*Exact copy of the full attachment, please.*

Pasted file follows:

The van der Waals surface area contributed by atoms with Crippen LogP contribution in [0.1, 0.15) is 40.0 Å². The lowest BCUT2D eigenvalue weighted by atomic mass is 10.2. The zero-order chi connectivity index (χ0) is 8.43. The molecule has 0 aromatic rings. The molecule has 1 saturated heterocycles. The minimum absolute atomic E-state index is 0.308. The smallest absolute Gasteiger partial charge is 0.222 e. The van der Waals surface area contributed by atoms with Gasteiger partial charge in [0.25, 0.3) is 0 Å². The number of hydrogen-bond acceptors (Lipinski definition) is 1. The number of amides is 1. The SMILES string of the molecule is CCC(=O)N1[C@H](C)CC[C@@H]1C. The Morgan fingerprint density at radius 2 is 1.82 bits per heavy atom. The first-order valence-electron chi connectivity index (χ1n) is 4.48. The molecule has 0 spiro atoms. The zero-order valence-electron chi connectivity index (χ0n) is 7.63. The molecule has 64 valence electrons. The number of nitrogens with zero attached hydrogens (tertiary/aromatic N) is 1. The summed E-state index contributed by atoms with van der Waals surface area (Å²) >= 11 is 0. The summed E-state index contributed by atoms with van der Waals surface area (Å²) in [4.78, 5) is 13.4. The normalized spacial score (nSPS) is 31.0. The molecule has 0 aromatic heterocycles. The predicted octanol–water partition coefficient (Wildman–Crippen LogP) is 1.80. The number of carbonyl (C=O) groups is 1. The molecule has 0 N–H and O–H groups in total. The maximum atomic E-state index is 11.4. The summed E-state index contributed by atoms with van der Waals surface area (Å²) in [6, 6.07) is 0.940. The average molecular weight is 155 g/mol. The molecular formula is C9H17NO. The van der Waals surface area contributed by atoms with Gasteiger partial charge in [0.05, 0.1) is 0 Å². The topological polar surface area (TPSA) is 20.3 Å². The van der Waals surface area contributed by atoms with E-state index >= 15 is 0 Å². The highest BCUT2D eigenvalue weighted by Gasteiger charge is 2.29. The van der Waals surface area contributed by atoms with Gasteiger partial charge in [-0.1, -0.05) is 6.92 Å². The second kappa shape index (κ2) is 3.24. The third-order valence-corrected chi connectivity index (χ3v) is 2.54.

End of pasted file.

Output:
The van der Waals surface area contributed by atoms with Crippen LogP contribution in [0.1, 0.15) is 40.0 Å². The lowest BCUT2D eigenvalue weighted by atomic mass is 10.2. The zero-order chi connectivity index (χ0) is 8.43. The molecule has 0 aromatic rings. The molecule has 1 saturated heterocycles. The minimum absolute atomic E-state index is 0.308. The smallest absolute Gasteiger partial charge is 0.222 e. The van der Waals surface area contributed by atoms with Gasteiger partial charge in [0.25, 0.3) is 0 Å². The number of hydrogen-bond acceptors (Lipinski definition) is 1. The number of amides is 1. The SMILES string of the molecule is CCC(=O)N1[C@H](C)CC[C@@H]1C. The Morgan fingerprint density at radius 2 is 1.82 bits per heavy atom. The first-order valence-electron chi connectivity index (χ1n) is 4.48. The molecule has 0 spiro atoms. The zero-order valence-electron chi connectivity index (χ0n) is 7.63. The molecule has 64 valence electrons. The number of nitrogens with zero attached hydrogens (tertiary/aromatic N) is 1. The summed E-state index contributed by atoms with van der Waals surface area (Å²) >= 11 is 0. The summed E-state index contributed by atoms with van der Waals surface area (Å²) in [4.78, 5) is 13.4. The normalized spacial score (nSPS) is 31.0. The molecule has 0 aromatic heterocycles. The predicted octanol–water partition coefficient (Wildman–Crippen LogP) is 1.80. The number of carbonyl (C=O) groups is 1. The molecule has 0 N–H and O–H groups in total. The maximum atomic E-state index is 11.4. The summed E-state index contributed by atoms with van der Waals surface area (Å²) in [6, 6.07) is 0.940. The average molecular weight is 155 g/mol. The molecular formula is C9H17NO. The van der Waals surface area contributed by atoms with Gasteiger partial charge in [0.05, 0.1) is 0 Å². The topological polar surface area (TPSA) is 20.3 Å². The van der Waals surface area contributed by atoms with E-state index >= 15 is 0 Å². The highest BCUT2D eigenvalue weighted by Gasteiger charge is 2.29. The van der Waals surface area contributed by atoms with Gasteiger partial charge in [-0.1, -0.05) is 6.92 Å². The second kappa shape index (κ2) is 3.24. The third-order valence-corrected chi connectivity index (χ3v) is 2.54.